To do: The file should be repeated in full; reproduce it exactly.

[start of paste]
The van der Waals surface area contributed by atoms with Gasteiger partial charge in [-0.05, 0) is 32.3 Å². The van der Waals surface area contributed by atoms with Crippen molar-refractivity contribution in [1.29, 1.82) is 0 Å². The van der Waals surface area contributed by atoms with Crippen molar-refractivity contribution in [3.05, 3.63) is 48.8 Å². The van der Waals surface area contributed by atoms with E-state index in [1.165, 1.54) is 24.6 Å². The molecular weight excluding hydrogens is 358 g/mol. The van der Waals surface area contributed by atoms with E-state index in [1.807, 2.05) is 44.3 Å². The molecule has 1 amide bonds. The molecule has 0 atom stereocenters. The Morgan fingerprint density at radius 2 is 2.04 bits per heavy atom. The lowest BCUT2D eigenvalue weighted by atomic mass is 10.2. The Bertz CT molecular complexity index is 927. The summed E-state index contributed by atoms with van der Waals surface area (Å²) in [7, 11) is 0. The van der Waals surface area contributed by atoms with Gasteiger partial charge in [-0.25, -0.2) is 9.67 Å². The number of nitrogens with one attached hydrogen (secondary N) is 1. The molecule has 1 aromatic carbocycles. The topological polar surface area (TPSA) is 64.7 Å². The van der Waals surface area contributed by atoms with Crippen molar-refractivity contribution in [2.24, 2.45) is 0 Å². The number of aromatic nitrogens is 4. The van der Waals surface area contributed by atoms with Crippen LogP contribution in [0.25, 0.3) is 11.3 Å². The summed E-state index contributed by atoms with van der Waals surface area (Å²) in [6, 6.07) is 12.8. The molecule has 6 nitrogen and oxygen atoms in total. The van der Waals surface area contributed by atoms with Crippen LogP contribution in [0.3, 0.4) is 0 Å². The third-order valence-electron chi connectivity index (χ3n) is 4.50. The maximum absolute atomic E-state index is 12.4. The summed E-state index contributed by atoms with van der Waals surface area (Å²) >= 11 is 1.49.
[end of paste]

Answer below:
The van der Waals surface area contributed by atoms with Gasteiger partial charge in [-0.05, 0) is 32.3 Å². The van der Waals surface area contributed by atoms with Crippen molar-refractivity contribution in [1.29, 1.82) is 0 Å². The van der Waals surface area contributed by atoms with Crippen molar-refractivity contribution in [3.05, 3.63) is 48.8 Å². The van der Waals surface area contributed by atoms with E-state index in [1.165, 1.54) is 24.6 Å². The molecular weight excluding hydrogens is 358 g/mol. The van der Waals surface area contributed by atoms with E-state index in [1.807, 2.05) is 44.3 Å². The molecule has 1 amide bonds. The molecule has 0 atom stereocenters. The Morgan fingerprint density at radius 2 is 2.04 bits per heavy atom. The lowest BCUT2D eigenvalue weighted by atomic mass is 10.2. The Bertz CT molecular complexity index is 927. The summed E-state index contributed by atoms with van der Waals surface area (Å²) in [7, 11) is 0. The van der Waals surface area contributed by atoms with Gasteiger partial charge in [-0.25, -0.2) is 9.67 Å². The number of nitrogens with one attached hydrogen (secondary N) is 1. The molecule has 1 aromatic carbocycles. The topological polar surface area (TPSA) is 64.7 Å². The van der Waals surface area contributed by atoms with Crippen molar-refractivity contribution in [2.24, 2.45) is 0 Å². The number of aromatic nitrogens is 4. The van der Waals surface area contributed by atoms with Crippen LogP contribution in [0.25, 0.3) is 11.3 Å². The summed E-state index contributed by atoms with van der Waals surface area (Å²) in [6, 6.07) is 12.8. The molecule has 6 nitrogen and oxygen atoms in total. The van der Waals surface area contributed by atoms with Crippen LogP contribution in [0.3, 0.4) is 0 Å². The third-order valence-electron chi connectivity index (χ3n) is 4.50. The maximum absolute atomic E-state index is 12.4. The summed E-state index contributed by atoms with van der Waals surface area (Å²) >= 11 is 1.49.